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I rarely write about these, though feel obliged when they are so telling. I had another double bill of movie like dreams. I won’t bore you with the detail but I challenge any of these new ‘memory’ apps to account for them. What is my head up to? It’s very probably because I am, after six or seven years of not having done so, thinking about storytelling: character, plot and narrative arcs. Where’s that in a mini series such as ‘The Borgias’. Some of these series, however often there is a murder or sex act after a while become as interesting as standing at a bus stop and starting to recognise the same faces every day.
Nabakov said something about ‘loving a memory to make it real’.
Can an App love something as abstract as a memory? It strikes me that memories can never be digitised, that as the construct, at that moment, of a chemical process, that they will be forever analogue. Can you digitise a chemical process?
Memory is not a photograph, or recording, not even something you have written down, rather a memory is what your brain at that moment chooses to construct for you drawing upon sources in various, and differing corners and recesses of your brain. It takes very little to alter this mix. Nothing you recall can ever be the way you remember it before, far from being frozen in time, as a digital form would do, it erupts like gas from a swamp.
In my early teens I had one of those ‘Five Year Diaries’ that offer four or five lines per day. After five years you have what you did on that day for five years. It took a long while for me to move on from these. What I did was try to write something about that day that would provide recall of some kind. I don’t need the video of the day. Or an assortment of photographs. All it takes is a phrase, a place, person or event. Something you ate or saw on TV. Oh dear. I just saw that I thought my new girlfriend’s breath was bad. She read this by chance a few years later. Together for five years we finally left each other in tatters a decade later. I can see where we were standing. Her Dad had come to pick her up. Neither of us could drive. She was 16, I was nearly 18. Do I need a gadget to replace my mind’s eye?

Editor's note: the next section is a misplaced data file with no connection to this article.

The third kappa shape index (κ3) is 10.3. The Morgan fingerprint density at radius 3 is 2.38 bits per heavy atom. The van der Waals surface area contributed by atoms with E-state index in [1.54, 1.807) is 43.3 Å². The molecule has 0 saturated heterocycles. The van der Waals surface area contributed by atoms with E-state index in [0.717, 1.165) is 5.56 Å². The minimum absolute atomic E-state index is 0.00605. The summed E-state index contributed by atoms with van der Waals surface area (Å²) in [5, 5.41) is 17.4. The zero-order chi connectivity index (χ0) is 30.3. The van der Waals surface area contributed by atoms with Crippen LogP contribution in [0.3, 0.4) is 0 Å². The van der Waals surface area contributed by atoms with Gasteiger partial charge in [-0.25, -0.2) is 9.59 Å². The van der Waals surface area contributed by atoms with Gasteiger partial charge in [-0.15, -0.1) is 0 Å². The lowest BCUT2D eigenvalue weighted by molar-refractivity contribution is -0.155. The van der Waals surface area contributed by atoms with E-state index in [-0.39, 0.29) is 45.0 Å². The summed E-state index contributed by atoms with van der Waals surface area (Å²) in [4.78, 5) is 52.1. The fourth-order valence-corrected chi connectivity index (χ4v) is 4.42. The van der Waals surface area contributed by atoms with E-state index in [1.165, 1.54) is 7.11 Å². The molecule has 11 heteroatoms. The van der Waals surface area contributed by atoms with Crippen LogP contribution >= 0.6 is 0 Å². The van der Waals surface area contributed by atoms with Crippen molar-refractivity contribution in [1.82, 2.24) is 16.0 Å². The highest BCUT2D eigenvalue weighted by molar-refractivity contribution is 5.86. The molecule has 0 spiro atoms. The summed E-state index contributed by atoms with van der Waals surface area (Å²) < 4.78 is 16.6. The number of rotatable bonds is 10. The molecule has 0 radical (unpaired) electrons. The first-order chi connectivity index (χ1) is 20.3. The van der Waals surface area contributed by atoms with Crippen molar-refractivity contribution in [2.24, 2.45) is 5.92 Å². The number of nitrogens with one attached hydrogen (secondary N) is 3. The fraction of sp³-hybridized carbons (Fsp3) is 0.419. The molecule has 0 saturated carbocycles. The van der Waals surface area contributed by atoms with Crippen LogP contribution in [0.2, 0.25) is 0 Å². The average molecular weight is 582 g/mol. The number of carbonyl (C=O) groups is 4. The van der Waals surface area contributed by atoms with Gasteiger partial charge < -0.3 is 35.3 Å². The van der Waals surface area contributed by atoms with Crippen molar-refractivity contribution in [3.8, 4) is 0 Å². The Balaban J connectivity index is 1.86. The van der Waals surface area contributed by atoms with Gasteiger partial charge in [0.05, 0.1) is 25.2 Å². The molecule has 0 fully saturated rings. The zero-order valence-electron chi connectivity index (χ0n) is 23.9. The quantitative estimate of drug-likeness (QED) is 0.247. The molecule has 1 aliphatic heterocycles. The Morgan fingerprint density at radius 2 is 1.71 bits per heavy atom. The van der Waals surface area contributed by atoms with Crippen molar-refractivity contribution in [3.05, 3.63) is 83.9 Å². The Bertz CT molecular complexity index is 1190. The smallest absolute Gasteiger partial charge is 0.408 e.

I often share a post I am writing as I do so. In this case having identified the story to tell : running a workshop to solve a ‘messy’ business problem I am pulling together or creating supporting images, in the above case a grab and mashup from Martin Weller’s book ‘The Digital Scholar’ – my goal is to be recognised as one. In a forum post as an Open University ‘Master of arts in Open and Distance Education’ (I graduated in early 2013) I suggested this could be achieved in four years – John Seely Brown thinks that eLearning speeds things up, while Weller reckons on ten years.
What’s going on in there? How do bloggers react, respond and coalesce?
Anjewierden, A. (2006) Understanding Weblog Communities Through Digital Traces: A Framework, a Tool and an Example.
My own interest was sparked by an article in the Washington Post on Ellen Levy who had spent 1998 keeping a journal and putting it online.
Druckerman, P (1999) Ellen Levy Has Got The Write Project For the Internet Age — It’s a Year of Scribbling Down Almost Everything; Ah, Yes, It Was a Raisin Bagel
This ‘user generated content’ has value to its author and the community that reads it. This is a key outcome of open, collaborative and connected learning, where the blogger is a ‘produser’.
Efimova, Lilia (2008) Bloggers and ‘produsers’